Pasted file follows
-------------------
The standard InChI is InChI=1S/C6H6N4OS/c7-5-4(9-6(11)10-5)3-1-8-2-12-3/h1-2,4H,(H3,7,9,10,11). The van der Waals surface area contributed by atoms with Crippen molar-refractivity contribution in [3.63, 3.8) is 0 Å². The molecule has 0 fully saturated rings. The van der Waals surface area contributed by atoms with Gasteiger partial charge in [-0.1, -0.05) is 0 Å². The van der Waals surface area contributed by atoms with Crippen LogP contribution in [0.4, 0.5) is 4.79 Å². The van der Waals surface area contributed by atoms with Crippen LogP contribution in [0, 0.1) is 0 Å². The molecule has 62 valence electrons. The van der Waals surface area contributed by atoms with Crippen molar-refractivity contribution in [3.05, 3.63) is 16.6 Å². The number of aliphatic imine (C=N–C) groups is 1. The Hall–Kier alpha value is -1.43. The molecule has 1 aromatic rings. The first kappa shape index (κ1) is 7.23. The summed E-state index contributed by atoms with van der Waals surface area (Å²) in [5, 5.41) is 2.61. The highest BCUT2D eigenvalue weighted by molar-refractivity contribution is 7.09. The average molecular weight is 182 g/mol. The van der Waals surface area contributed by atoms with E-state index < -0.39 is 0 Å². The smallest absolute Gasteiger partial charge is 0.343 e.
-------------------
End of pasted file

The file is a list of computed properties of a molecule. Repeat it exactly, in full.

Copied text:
The standard InChI is InChI=1S/C6H6N4OS/c7-5-4(9-6(11)10-5)3-1-8-2-12-3/h1-2,4H,(H3,7,9,10,11). The van der Waals surface area contributed by atoms with Crippen molar-refractivity contribution in [3.63, 3.8) is 0 Å². The molecule has 0 fully saturated rings. The van der Waals surface area contributed by atoms with Gasteiger partial charge in [-0.1, -0.05) is 0 Å². The van der Waals surface area contributed by atoms with Crippen LogP contribution in [0.4, 0.5) is 4.79 Å². The van der Waals surface area contributed by atoms with Crippen LogP contribution in [0, 0.1) is 0 Å². The molecule has 62 valence electrons. The van der Waals surface area contributed by atoms with Crippen molar-refractivity contribution in [3.05, 3.63) is 16.6 Å². The number of aliphatic imine (C=N–C) groups is 1. The Hall–Kier alpha value is -1.43. The molecule has 1 aromatic rings. The first kappa shape index (κ1) is 7.23. The summed E-state index contributed by atoms with van der Waals surface area (Å²) in [5, 5.41) is 2.61. The highest BCUT2D eigenvalue weighted by molar-refractivity contribution is 7.09. The average molecular weight is 182 g/mol. The van der Waals surface area contributed by atoms with E-state index < -0.39 is 0 Å². The smallest absolute Gasteiger partial charge is 0.343 e.